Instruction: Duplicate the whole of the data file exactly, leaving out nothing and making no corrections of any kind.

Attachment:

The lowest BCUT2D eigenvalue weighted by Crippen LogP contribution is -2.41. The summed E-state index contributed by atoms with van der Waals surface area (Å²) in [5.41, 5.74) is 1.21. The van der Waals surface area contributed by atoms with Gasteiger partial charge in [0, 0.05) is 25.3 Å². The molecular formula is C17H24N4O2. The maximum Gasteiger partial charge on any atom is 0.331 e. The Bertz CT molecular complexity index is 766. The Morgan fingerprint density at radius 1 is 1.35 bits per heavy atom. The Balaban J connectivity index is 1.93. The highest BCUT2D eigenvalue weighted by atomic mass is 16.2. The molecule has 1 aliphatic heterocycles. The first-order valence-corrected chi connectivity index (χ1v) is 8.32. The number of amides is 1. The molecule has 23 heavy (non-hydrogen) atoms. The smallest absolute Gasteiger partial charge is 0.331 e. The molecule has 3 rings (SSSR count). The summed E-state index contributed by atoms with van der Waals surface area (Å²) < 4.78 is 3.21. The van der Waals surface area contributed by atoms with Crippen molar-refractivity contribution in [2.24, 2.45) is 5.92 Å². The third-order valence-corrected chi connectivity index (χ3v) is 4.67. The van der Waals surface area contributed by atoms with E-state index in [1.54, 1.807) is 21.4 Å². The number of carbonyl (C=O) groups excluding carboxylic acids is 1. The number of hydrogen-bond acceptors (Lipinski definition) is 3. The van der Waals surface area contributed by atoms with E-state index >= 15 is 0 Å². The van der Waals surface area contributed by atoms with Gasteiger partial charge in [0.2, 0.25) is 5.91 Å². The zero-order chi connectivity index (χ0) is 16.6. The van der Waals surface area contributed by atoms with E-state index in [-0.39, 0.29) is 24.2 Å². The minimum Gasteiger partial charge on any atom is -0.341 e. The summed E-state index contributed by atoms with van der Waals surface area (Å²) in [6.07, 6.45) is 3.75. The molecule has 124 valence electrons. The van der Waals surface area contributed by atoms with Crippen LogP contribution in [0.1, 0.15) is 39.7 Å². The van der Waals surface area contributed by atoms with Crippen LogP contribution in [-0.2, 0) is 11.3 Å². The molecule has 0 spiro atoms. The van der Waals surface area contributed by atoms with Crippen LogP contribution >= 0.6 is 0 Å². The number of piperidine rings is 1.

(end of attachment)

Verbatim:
The lowest BCUT2D eigenvalue weighted by Crippen LogP contribution is -2.41. The summed E-state index contributed by atoms with van der Waals surface area (Å²) in [5.41, 5.74) is 1.21. The van der Waals surface area contributed by atoms with Gasteiger partial charge in [0, 0.05) is 25.3 Å². The molecular formula is C17H24N4O2. The maximum Gasteiger partial charge on any atom is 0.331 e. The Bertz CT molecular complexity index is 766. The Morgan fingerprint density at radius 1 is 1.35 bits per heavy atom. The Balaban J connectivity index is 1.93. The highest BCUT2D eigenvalue weighted by atomic mass is 16.2. The molecule has 1 aliphatic heterocycles. The first-order valence-corrected chi connectivity index (χ1v) is 8.32. The number of amides is 1. The molecule has 23 heavy (non-hydrogen) atoms. The smallest absolute Gasteiger partial charge is 0.331 e. The molecule has 3 rings (SSSR count). The summed E-state index contributed by atoms with van der Waals surface area (Å²) < 4.78 is 3.21. The van der Waals surface area contributed by atoms with Crippen molar-refractivity contribution in [2.24, 2.45) is 5.92 Å². The third-order valence-corrected chi connectivity index (χ3v) is 4.67. The van der Waals surface area contributed by atoms with E-state index in [1.54, 1.807) is 21.4 Å². The number of carbonyl (C=O) groups excluding carboxylic acids is 1. The number of hydrogen-bond acceptors (Lipinski definition) is 3. The van der Waals surface area contributed by atoms with E-state index >= 15 is 0 Å². The van der Waals surface area contributed by atoms with Gasteiger partial charge in [0.2, 0.25) is 5.91 Å². The zero-order chi connectivity index (χ0) is 16.6. The van der Waals surface area contributed by atoms with E-state index in [-0.39, 0.29) is 24.2 Å². The minimum Gasteiger partial charge on any atom is -0.341 e. The summed E-state index contributed by atoms with van der Waals surface area (Å²) in [6.07, 6.45) is 3.75. The molecule has 124 valence electrons. The van der Waals surface area contributed by atoms with Crippen LogP contribution in [0.1, 0.15) is 39.7 Å². The van der Waals surface area contributed by atoms with Crippen LogP contribution in [-0.2, 0) is 11.3 Å². The molecule has 0 spiro atoms. The van der Waals surface area contributed by atoms with Crippen LogP contribution >= 0.6 is 0 Å². The number of piperidine rings is 1.